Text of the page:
Markets have had the excited giddiness of a kid during the week before Christmas. Childlike, they cannot wait for the big day to arrive to open their presents from Santa.
Only the bearded dude isn’t a jolly fat guy in a red suit, he is an academician who is carrying not a bag full of presents, but an unconscionable burden.
This time last year, Ben Bernanke had some concerns: There was the fear of deflation, a decelerating economy, and asset prices acting squelchy. The FOMC decided to target stock prices with another round of quantitative easing — buying bonds — to keep rates as low as possible.
The markets quickly jumped — first in anticipation, than on the fresh flow of liquidity. $650 billion dollars puts an unnatural bid beneath equities, and the short side was a painful place for Hedgies to play.
QE2 ended June 30th this year, and market volatility has risen since. We already have QE 2.5 — rolling Fed repurchases as their short term bond holdings mature — but QE3 remains more doubtful. Not because its “treasonous“,* but because it is failing to reach the “real” economy. The political situation within the FOMC makes it increasingly unlikely anything like a QE3 will be coming out of the Jackson Hole confab. Perhaps Santa Clause Ben Bernanke has something in his bag of tricks, but that looks like a long shot. Thus, we are set up for some disappointment.
The Fed’s focus on equity prices is the least of our concerns. The US is suffering from a long list of serious — but not unsolvable — problems that require intelligent, mature and potentially painful decisions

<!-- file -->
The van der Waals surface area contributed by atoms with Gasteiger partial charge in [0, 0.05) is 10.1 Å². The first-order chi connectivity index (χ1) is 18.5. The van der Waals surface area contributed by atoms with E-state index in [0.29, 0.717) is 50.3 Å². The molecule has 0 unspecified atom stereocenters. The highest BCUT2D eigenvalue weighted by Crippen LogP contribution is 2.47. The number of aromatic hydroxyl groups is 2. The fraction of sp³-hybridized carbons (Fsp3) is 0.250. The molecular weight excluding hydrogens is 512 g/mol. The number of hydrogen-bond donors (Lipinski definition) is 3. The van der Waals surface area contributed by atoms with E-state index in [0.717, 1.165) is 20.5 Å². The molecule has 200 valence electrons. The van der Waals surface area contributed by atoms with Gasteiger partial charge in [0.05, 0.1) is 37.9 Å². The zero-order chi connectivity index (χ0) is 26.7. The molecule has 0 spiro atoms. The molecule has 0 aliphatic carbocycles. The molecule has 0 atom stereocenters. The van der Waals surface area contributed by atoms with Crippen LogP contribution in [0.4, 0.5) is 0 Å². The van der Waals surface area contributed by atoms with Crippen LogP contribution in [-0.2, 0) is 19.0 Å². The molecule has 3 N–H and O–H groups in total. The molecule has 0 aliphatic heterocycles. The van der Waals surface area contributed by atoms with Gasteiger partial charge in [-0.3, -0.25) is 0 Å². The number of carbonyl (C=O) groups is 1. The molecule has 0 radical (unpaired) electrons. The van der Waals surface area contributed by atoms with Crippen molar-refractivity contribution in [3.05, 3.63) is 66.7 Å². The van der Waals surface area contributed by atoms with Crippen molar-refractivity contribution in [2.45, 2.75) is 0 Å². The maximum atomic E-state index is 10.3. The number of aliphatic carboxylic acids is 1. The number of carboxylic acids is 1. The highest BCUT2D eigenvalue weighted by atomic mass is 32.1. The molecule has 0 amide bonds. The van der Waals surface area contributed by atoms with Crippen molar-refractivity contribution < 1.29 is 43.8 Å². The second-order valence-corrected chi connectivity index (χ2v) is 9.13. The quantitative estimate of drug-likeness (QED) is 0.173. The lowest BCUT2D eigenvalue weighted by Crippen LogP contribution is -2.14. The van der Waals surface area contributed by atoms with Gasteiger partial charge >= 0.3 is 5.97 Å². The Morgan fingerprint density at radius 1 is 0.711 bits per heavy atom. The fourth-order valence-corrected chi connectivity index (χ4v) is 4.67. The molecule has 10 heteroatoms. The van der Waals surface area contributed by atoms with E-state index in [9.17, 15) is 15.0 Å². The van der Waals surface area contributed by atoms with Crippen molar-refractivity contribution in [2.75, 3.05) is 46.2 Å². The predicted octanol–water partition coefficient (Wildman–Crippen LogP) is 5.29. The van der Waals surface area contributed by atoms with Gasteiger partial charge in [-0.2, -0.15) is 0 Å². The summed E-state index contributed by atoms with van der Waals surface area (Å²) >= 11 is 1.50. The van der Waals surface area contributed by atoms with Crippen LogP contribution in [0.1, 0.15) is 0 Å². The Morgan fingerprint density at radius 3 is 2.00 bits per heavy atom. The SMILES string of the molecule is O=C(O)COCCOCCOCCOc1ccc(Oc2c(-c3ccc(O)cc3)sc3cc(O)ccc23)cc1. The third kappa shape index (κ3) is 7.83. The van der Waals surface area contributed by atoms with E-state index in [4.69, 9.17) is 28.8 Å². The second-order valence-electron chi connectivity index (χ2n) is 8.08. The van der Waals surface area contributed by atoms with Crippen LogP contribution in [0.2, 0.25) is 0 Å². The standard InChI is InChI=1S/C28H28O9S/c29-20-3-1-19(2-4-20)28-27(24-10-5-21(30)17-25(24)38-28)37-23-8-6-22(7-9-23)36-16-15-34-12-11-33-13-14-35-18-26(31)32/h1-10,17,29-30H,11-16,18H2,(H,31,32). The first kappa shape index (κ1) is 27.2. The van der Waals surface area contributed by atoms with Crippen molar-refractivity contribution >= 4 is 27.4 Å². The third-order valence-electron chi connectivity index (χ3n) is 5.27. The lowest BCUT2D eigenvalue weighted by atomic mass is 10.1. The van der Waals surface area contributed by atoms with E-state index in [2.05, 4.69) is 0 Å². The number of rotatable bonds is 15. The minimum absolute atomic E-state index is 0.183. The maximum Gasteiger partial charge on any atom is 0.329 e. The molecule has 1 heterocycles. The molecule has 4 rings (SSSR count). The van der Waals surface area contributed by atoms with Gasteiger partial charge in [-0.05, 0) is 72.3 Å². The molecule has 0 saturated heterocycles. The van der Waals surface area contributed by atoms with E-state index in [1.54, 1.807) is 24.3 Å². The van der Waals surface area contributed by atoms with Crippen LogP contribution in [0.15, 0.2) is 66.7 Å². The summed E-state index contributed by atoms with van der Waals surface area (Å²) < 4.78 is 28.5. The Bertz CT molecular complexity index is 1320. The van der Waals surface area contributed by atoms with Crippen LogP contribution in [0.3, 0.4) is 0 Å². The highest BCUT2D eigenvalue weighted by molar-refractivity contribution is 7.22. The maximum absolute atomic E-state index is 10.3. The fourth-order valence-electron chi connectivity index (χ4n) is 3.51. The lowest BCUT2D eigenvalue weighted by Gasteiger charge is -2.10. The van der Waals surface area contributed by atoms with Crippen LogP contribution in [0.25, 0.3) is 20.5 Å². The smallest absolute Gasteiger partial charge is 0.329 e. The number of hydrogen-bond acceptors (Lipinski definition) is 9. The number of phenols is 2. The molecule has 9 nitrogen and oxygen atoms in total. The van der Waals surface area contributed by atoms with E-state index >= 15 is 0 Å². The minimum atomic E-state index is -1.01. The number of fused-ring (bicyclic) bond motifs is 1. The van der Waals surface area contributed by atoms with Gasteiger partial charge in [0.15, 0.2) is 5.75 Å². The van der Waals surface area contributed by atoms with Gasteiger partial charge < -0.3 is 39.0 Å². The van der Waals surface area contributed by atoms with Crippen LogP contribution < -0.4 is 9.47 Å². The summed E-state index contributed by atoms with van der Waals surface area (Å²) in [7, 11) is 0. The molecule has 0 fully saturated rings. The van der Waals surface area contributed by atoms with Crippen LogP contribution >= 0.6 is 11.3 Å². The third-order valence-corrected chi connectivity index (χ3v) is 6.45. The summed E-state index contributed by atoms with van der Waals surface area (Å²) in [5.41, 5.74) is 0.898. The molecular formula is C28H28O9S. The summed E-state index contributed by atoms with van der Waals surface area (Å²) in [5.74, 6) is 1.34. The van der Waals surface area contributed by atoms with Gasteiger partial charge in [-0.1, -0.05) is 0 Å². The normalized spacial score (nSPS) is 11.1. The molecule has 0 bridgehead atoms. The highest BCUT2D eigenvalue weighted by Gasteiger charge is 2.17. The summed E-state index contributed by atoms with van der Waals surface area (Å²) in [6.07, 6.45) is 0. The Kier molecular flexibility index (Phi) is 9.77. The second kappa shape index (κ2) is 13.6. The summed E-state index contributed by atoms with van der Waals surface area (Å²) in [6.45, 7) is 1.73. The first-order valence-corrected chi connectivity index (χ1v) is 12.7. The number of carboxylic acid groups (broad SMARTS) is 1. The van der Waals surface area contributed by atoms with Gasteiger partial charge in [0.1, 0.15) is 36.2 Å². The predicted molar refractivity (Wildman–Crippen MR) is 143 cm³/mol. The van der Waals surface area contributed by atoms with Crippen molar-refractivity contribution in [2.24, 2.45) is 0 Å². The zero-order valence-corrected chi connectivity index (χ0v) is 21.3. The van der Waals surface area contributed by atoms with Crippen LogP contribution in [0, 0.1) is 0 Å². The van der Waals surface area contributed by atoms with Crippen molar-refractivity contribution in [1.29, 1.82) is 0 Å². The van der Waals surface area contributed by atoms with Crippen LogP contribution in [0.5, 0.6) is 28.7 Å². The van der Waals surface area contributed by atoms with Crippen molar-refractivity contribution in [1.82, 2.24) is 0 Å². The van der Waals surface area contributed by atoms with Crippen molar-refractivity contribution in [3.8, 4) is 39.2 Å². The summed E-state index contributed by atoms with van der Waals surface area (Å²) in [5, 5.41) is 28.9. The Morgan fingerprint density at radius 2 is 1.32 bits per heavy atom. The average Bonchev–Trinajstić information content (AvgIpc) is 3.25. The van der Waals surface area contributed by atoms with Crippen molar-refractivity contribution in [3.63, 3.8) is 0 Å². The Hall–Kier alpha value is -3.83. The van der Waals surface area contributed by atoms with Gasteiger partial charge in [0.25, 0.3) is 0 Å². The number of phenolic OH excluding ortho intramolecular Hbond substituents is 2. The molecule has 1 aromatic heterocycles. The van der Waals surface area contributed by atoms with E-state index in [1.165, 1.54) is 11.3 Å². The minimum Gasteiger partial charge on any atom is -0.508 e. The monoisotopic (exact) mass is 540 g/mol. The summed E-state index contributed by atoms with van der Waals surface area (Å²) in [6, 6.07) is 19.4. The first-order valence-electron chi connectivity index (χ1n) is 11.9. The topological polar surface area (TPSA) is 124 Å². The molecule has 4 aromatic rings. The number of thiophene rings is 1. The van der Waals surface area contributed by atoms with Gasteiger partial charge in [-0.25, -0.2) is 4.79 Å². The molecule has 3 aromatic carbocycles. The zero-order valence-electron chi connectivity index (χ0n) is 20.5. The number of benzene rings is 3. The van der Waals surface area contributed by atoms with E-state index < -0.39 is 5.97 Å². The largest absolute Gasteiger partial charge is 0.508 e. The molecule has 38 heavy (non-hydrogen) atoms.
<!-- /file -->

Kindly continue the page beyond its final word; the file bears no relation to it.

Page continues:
Can the US resolve these issues?
1) An excess credit problem, left over from the 2000s Housing boom and credit bubble — being solved v e r y s l o w l y through deleveraging and passage of time;
2) Slowing economy and high unemployment (including increasing High School drop out rates creating a structural employment problem);
3) Crumbling infrastructure: Electric Grid, Bridges, Tunnels, Roads, Naval Ports, Airports;
4) Medical Costs that are double the rest of the industrialized world’s yet produces worse results.
5) Systemic deficits caused by unfunded tax cuts, unfunded entitlements, and a military bigger than the next 20 countries combined, (plus a lack of fiscal discipline);
6) A wholly dysfunctional electoral process, including corporate control of what was once a democratically elected legislative branch;
7) Increasing wealth and income inequality (Historically not a long term positive for social unrest and political legitimacy)
8) An overt hostility to empiricism and science (which helped create most of our wealth) and an embracing of “magical thinking”
9) An intellectually bankrupt political class married to outmoded, disproven, fantasy based economic ideas.
Note that the last of these is directly responsible for much of the prior 8 problems.
We need to distinguish between immediate concerns — market crashes, unemployment, re-election — with the longer term structural problems facing the US.
The next 10 years can either be the end of the empire or a new healthier phase. The US has managed to reinvent itself every few generations. Its time for another such moment of reflection and redirection…
* Won’t someone please explain the difference between monetary policy and seceding to Gov. Rick Perry?
This post originally appeared at The Big Picture and is reproduced here with permission.